Any help would be appreciated.

Regards,
Rich

1 Like

Sorry, can’t answer, short on time, maybe @Guido_Biele has time and can answer?

I can give it a quick try:

It is my understanding that multivariate models if you are interested in the effect of predictor variables across multiple outcome variables (DVs). From you description, I could not see that you were specifically interested in that, hence the a multivariate model might not be the way to go here. [The outcome-specific regression coefficients should be the same, regardless if you implement a multivariate model or several univariate models.]

It is not easy for me to understand what you are trying to do, because it seems that you state the goal of the analyses at different places, and I am not entirely sure about the terminology. For instance, you are describing images in categories in a factorial design. Do the factors you are referring to describe these categories?

Assuming that your main interest is in `DV1`, here are things that come to my mind:

• your model formula looks OK, but I am wondering why you assume random slopes for participants, and not for items (there can be a reason, its just not clear to me from what you wrote)
• you are using lots of post-warmup samples. This should not be necessary (except you want to go the bridge sampling approach to Bayes factors)
• your `adapt_delta` and `init_r` suggest that it is hard to estimate this model, have you thought of also estimating item-specific discrimination parameters (`bf(..., disc ~ 1 + (1 | item))`, or even better `bf(... (1 |i| item), disc ~ 1 + (1 |i| item))`) to model correlation between item difficulty and item discrimination parameter. Complex model can be easier to estimate than simpler models if the capture important aspects of the data.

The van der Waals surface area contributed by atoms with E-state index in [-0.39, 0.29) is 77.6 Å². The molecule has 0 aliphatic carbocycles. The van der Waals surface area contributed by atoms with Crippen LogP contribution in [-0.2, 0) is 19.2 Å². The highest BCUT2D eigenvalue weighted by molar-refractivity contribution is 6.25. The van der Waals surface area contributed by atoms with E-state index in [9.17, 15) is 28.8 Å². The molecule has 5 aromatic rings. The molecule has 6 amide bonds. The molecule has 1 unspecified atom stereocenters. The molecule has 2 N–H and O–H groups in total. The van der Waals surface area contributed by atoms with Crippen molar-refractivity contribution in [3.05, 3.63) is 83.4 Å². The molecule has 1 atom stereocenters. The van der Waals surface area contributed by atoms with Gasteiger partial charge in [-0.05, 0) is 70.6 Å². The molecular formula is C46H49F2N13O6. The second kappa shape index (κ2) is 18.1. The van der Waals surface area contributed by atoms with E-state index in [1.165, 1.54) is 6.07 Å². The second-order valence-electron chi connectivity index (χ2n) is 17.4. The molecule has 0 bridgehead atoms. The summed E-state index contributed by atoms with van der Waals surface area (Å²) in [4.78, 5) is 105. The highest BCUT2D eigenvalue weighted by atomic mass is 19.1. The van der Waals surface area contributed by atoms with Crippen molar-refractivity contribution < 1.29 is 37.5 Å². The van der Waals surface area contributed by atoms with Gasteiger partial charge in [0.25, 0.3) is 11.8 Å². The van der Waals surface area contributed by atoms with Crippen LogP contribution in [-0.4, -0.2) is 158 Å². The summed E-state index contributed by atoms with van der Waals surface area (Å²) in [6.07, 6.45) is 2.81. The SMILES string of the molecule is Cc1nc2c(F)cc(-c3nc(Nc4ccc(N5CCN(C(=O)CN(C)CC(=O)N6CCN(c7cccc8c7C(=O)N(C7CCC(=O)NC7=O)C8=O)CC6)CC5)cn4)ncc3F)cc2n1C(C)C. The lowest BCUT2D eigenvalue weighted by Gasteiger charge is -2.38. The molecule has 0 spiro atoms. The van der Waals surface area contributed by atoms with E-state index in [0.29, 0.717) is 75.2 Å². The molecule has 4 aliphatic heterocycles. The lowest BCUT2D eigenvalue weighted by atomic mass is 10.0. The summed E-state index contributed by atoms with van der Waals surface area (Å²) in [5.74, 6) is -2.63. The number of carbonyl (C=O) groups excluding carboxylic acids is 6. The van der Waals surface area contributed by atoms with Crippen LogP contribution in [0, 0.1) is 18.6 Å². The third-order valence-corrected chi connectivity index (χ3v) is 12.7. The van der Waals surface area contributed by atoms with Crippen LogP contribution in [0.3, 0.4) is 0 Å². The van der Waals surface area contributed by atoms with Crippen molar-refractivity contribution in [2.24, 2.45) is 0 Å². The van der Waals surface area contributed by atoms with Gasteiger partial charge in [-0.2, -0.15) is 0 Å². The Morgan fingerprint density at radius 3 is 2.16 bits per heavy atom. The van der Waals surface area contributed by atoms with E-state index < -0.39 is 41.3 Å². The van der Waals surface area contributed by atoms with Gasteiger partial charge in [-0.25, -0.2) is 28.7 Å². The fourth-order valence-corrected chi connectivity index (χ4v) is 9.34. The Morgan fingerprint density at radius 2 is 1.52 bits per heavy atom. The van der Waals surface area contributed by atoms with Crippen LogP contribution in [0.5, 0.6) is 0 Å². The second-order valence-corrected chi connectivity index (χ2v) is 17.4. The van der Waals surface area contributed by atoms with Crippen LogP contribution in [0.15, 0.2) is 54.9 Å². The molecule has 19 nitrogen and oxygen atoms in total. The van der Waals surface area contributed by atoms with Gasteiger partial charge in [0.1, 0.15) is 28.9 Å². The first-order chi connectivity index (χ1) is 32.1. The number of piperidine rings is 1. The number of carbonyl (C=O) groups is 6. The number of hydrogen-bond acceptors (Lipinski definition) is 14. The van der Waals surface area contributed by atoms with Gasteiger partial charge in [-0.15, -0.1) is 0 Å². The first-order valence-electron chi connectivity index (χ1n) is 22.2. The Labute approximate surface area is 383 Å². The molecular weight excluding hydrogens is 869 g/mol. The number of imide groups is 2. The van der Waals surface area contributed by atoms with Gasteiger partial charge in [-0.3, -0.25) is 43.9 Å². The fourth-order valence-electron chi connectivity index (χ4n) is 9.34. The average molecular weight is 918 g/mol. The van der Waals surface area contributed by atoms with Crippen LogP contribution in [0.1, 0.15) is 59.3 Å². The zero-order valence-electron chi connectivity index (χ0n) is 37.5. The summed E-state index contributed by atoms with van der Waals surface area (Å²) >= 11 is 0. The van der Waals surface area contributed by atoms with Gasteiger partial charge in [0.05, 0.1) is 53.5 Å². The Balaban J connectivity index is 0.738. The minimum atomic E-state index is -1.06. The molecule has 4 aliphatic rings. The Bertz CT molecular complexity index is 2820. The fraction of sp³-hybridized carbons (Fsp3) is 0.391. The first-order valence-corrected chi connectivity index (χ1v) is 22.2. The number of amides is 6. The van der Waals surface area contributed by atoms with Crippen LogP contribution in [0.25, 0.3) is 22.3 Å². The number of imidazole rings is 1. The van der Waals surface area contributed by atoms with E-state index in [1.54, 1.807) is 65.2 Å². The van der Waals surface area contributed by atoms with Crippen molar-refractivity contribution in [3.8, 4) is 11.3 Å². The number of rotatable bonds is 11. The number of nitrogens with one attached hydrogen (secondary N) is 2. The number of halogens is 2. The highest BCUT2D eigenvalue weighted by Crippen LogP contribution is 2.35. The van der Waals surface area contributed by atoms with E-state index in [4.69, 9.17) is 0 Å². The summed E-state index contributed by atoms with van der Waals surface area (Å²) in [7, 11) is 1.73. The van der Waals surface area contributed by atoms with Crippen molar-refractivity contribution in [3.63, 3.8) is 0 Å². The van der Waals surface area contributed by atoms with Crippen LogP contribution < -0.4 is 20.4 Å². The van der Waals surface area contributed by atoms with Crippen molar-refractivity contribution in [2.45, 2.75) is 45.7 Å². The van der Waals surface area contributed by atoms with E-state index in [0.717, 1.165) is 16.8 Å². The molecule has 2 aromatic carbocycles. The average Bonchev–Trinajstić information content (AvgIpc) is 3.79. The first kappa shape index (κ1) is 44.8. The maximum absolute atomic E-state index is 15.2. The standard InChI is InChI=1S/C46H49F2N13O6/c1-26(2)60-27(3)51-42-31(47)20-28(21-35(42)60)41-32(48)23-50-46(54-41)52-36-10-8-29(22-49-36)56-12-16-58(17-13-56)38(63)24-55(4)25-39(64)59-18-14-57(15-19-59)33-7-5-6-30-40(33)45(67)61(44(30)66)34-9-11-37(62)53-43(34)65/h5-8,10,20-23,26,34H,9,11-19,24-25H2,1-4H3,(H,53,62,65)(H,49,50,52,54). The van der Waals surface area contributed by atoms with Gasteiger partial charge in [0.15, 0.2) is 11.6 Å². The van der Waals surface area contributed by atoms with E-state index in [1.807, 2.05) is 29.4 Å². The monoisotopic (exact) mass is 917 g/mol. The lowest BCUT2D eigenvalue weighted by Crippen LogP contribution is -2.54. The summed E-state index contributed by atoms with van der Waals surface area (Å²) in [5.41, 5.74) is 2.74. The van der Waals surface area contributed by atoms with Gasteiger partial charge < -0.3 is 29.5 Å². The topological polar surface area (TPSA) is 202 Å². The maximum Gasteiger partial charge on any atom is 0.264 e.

The best way to include `DV2` and `DV3` would be to also estimate their latent underlying variables and use those as predictors, but as far as I know this is not yet possible with brms. monotonic is good if there is a strong reason to assume that the relationship cannot be non-monotonic (e.g. u-shaped). If a non-monotonic relationship is possible, you could just enter it as an ordered variable. You can use the `contrast` command in R to limit how many polynomials you allow for a variable.

1 Like

Thank you very much for your response. It is much appreciated. I will go away and try some things out and get back to you if I have any further questions.

Regarding the lack of random slopes for items, this is because (as I understand it following Barr et al., 2013 - https://www.ncbi.nlm.nih.gov/pmc/articles/PMC3881361/), we are using the maximal model structure that the design permits. In this case, factors (conditions) are defined by the type of item, so they cannot be in all conditions (e.g., each item is in one of X conditions). So we allow the intercept for items to vary but not the slope. That’s how I understand it, but I may be wrong. I’m new to this.

1 Like